In today’s world of uncertainty, it becomes very important to maintain and manage current assets. Geodesic aluminum domes are an investment within our oil and gas industry that protects the product in the storage tank and has a service life of 50 plus years with some maintenance along the way.
What is a geodesic dome? A geodesic dome is a site specific, structurally engineered dome roof composed from an integrated aluminum system of interlocking panels, extruded struts, gusset plates, batten bars and hubs.
Why do I want a geodesic dome? One major reason is to seal the tank from the elements of nature such as rainfall and snow. Many open top tanks with carbon steel floating roofs have drainage issues with their roof drain systems in severe rain seasons, hurricanes and in severe snow seasons. Not having to worry about your roof drain system keeping up with the elements keeps your floating roof from sinking into the product. Other reasons are for the strength-to-span-ratio. This allows for a dome to span a large area without structural support columns, unlike a fixed cone roof. In today’s world where storage for your oil & gas products has led to larger and larger storage tanks, a clear-span aluminum dome allows for the columns that would be required on a typical cone style roof to be eliminated. These columns are called out as emission points. By removing them your tank system gains emission credits. Emission loss is also prevented by covering an open-top EFR style tank. The dome prevents this loss by deflection of the wind over the top of the dome, eliminating the vortex effect of wind passing over the top of a floating roof.
The dome’s ability to handle additional loads, such as cable suspending an aluminum internal floater from the dome roof, makes it possible to increase product capacity in a storage tank and provide tank maintenance benefits. This additional load of a suspended internal floating roof is considered during the design phase of the dome, just like live, snow, wind and other loads would be evaluated. The removal of the internal floating roof legs enables the floating roof to be set at the lowest possible point inside a tank. By not having legs, you can set a maintenance roof level of 10-ft above the floor so that you can drive equipment in/out of the tank during out-of-service work. Also, by having an aluminum internal floating roof suspended with the dome, you gain greater storage capacity versus a typical carbon steel pontoon style floater due to the thickness of the internal floating roof and the requirements for the seal system height.
Geodesic domes typically require less maintenance than a steel cone roof. Have you ever gone into a tank with a floater during inspection time and seen all the rusted material on your floater? This is from the rafter system and the underside of the steel cone roof plates. This corroded material accumulates on the secondary seal system and can create holes, ultimately causing emission leaks. One solution is the expensive and time-consuming task of sandblasting and coating the underside of the steel cone roof After taking the tank out of service. In addition, the top side of the steel roof must be sandblasted, repaired and coated to prevent corrosion-based breaching of the surface. Clear-span aluminum domes do not need to be painted for corrosion protection. Aluminum has a natural oxidation process that occurs, creating a thin layer of protection over time that will last the lifetime of the dome and most likely the tank. This is a major cost savings over the life of the storage tank, and it protects the stored product from UV and weather exposure.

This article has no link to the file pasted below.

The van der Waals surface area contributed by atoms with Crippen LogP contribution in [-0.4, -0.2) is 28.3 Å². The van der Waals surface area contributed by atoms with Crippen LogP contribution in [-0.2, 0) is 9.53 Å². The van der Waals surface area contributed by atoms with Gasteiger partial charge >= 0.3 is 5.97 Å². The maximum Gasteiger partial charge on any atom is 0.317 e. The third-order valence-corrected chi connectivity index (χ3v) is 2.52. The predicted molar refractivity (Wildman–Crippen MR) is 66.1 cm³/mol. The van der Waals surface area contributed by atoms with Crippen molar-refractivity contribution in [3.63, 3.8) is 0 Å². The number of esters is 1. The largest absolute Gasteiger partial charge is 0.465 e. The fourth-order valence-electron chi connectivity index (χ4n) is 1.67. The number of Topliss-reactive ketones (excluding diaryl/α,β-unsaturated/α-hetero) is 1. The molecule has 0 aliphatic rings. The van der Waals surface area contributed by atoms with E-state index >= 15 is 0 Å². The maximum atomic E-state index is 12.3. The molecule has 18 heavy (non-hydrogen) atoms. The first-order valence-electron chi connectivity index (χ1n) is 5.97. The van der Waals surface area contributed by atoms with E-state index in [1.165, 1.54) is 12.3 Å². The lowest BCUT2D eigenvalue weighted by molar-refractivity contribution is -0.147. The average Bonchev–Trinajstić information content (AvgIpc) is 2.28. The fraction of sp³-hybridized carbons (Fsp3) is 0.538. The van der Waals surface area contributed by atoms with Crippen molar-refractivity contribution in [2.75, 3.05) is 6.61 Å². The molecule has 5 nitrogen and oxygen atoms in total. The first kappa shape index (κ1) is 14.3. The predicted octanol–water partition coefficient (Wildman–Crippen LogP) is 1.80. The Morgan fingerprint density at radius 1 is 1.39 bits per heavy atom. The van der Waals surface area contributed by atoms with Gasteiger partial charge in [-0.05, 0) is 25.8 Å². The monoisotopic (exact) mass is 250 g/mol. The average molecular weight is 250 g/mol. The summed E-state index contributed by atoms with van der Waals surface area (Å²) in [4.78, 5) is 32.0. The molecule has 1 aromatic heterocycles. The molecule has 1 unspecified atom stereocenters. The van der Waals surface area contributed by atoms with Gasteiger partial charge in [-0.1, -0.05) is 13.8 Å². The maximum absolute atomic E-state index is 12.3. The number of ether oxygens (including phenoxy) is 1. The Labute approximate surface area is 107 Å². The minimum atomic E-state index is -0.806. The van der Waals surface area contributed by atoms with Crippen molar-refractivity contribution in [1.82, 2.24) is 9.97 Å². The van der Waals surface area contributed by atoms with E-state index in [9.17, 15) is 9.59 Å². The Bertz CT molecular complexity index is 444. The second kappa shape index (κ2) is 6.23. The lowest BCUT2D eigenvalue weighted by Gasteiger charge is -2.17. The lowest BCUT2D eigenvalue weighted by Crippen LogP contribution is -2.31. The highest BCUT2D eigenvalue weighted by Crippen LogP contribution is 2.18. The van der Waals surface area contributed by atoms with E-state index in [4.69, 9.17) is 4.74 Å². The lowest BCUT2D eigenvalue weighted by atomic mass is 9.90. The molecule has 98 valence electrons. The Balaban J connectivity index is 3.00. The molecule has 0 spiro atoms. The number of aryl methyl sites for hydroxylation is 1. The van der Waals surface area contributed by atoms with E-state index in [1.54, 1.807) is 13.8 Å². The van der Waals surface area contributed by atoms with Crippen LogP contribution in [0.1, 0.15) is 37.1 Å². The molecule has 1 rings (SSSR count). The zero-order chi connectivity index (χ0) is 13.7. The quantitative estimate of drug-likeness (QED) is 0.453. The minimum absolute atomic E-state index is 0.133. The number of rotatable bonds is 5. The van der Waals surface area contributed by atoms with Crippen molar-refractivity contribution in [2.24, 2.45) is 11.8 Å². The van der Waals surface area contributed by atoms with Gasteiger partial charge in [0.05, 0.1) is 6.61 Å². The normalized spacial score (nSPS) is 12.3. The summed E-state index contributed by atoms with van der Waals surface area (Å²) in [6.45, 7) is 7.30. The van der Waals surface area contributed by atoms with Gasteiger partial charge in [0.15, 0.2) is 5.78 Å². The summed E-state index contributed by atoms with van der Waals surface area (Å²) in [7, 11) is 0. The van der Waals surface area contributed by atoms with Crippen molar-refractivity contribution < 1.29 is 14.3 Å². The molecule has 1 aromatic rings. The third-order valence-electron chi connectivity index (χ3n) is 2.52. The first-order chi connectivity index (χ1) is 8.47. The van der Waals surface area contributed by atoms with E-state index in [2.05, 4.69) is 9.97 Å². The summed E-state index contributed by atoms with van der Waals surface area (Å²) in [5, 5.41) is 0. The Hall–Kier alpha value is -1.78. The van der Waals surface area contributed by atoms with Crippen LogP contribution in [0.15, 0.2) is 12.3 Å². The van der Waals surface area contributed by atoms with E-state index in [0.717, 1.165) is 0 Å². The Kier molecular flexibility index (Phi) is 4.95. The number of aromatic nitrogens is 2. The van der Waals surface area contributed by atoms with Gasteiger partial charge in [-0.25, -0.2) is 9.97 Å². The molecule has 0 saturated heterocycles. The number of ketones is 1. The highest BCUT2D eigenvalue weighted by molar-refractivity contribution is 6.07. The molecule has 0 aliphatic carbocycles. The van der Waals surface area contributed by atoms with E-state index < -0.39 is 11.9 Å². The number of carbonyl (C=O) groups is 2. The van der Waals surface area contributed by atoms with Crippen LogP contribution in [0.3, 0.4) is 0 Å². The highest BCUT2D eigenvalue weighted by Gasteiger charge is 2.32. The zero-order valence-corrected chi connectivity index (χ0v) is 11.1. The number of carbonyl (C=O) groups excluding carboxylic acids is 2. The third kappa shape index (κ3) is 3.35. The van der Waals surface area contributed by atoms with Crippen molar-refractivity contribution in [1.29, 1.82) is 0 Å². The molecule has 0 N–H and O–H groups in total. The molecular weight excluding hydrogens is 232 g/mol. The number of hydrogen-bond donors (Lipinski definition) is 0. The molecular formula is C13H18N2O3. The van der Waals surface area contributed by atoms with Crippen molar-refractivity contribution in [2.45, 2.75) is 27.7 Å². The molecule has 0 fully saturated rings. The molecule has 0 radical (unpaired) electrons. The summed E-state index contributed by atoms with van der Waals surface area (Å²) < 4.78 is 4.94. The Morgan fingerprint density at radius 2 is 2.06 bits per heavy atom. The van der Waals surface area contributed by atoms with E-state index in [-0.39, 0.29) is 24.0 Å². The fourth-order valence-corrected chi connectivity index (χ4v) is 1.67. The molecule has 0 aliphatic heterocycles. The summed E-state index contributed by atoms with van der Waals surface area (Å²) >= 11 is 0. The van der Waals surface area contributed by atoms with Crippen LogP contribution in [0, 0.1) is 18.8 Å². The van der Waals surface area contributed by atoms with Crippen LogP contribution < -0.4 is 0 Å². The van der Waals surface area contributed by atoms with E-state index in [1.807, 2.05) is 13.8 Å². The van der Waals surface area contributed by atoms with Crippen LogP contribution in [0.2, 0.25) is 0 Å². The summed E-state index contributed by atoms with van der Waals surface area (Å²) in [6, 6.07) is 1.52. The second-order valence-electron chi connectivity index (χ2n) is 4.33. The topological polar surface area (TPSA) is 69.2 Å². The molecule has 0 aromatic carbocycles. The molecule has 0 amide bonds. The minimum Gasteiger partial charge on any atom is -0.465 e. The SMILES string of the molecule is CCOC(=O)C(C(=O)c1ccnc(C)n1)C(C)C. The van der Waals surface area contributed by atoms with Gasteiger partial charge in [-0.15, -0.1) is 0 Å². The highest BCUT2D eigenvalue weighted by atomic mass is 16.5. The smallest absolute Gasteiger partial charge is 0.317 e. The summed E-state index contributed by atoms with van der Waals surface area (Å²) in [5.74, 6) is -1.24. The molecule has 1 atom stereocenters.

How do I maintain a dome? An above-ground storage tank requires regularly scheduled preventative maintenance that will prolong your asset and keep it working correctly for your team. With a dome, we suggest an annual visual inspection from the platform. What is an inspector looking for during this visual?
- Look at the flashing connections where the dome meets the top of the tank, to make sure they are secured properly, and all fasteners are present.
- Look at the strut caps (batten bars) to see if there are any missing or loose screws. Is the gasket material fully compressed or wedged, is the gasket flexible/deteriorated? Is the gasket material missing?
- Visually inspect the sealant. Is the sealant adhering properly to the material? Is the sealant properly and neatly tooled? Is there sealant at all joints/splices around the interfaces of appurtenances?
- Visually inspect the hub covers to ensure they are present, sufficiently sealed, are there any dents or penetrations in them.
- Note if any of the appurtenances are missing or damaged – circulation vents, hatches, skylights, etc.
- Look at the mounting supports of the dome (dome shoes) and verify they are attached correctly.
- Note any customizations or modifications that have been done to the dome after it was originally installed.
- Unattended damage or defects to the existing dome should be noted. If there is a leak pattern on the floating roof, it should be documented to help facilitate future repairs.
Once all issues have been documented, a skilled contractor familiar with domes can suggest the proper repairs required to restore the dome as close as possible to its original condition. Beware of temporary fixes such as applying more sealant over the existing areas of sealant or covering with “flash band” style tape. These may temporarily remedy a leaking dome, but they do not offer a full cycle of protection and often require extensive cleaning or replacing of parts to properly get the dome back to a water-tight condition. If your dome has developed a leak, it is important to have an experienced dome contractor inspect and evaluate what is required to address the cause of the leaks and restore it to original condition.
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